Momentum Building for Legislation to Increase Access to Sterile Syringes to Prevent the Spread of HIV, Hepatitis C
New Jersey Assembly Health Committee Hearings Scheduled for Thursday to Consider Pharmacy Sales and Municipal Syringe Exchange Programs
Trenton--Momentum is building for passage of life-saving legislation in New Jersey to allow for increased access to sterile syringes to reduce the spread of HIV, hepatitis C, and other blood-borne diseases. New Jersey is one of only two states that allow no access whatsoever to clean needles to prevent the spread of disease. New Jersey's position was further marginalized yesterday when California's Republican Governor Arnold Schwarzenegger signed a bill allowing the sale of up to ten syringes in pharmacies without a prescription. New Jersey is now one of only four states that require a prescription to purchase a syringe in a pharmacy.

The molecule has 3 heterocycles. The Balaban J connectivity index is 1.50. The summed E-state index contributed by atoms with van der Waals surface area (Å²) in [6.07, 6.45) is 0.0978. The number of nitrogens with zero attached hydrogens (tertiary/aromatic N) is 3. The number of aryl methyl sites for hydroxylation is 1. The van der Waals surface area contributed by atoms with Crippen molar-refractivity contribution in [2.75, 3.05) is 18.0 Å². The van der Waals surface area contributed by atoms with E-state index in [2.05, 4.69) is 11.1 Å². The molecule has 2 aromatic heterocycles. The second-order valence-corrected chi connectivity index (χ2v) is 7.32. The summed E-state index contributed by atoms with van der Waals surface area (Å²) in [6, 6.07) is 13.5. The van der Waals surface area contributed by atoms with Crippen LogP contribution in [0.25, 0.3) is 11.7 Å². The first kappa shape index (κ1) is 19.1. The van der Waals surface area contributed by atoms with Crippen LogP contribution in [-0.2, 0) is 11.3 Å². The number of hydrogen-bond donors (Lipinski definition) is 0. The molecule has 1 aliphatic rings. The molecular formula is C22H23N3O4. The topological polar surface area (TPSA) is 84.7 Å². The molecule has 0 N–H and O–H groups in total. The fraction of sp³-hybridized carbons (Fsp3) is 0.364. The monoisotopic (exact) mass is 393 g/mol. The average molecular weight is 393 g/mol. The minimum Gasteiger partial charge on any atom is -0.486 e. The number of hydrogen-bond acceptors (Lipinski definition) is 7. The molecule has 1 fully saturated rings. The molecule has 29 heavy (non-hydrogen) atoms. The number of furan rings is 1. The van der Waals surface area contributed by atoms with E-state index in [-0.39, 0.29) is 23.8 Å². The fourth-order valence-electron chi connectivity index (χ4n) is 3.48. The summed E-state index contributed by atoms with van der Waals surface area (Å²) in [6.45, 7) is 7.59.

Roseanne Scotti, Director of Drug Policy Alliance New Jersey, expressed optimism about the legislation. "For too long New Jersey has lagged behind in implementing these proven HIV prevention strategies," said Scotti, "The time has come to address this issue and start making real progress in the battle against AIDS." New Jersey has the 5th highest number of adult HIV cases, the 3rd highest number of pediatric HIV cases, the highest proportion of women infected with HIV in the nation, and a rate of HIV infection related to sharing of dirty needles that is twice the national average.
New Jersey's position on syringe access was further marginalized yesterday when California's Republican Governor Arnold Schwarzenegger signed a bill allowing or the sale of up to ten syringes in pharmacies without a prescription. New Jersey is now one of only four states that require a prescription to purchase a syringe in a pharmacy.
Supporters in New Jersey were heartened by the news from California, as they prepared for hearings this Thursday in the Assembly Health and Senior Services Committee. Two bills, A3256 and A3257 which would allow for pharmacy sales of up to ten syringes without a prescription, and allow municipalities to establish syringe exchange programs, will have their first hearings in the committee.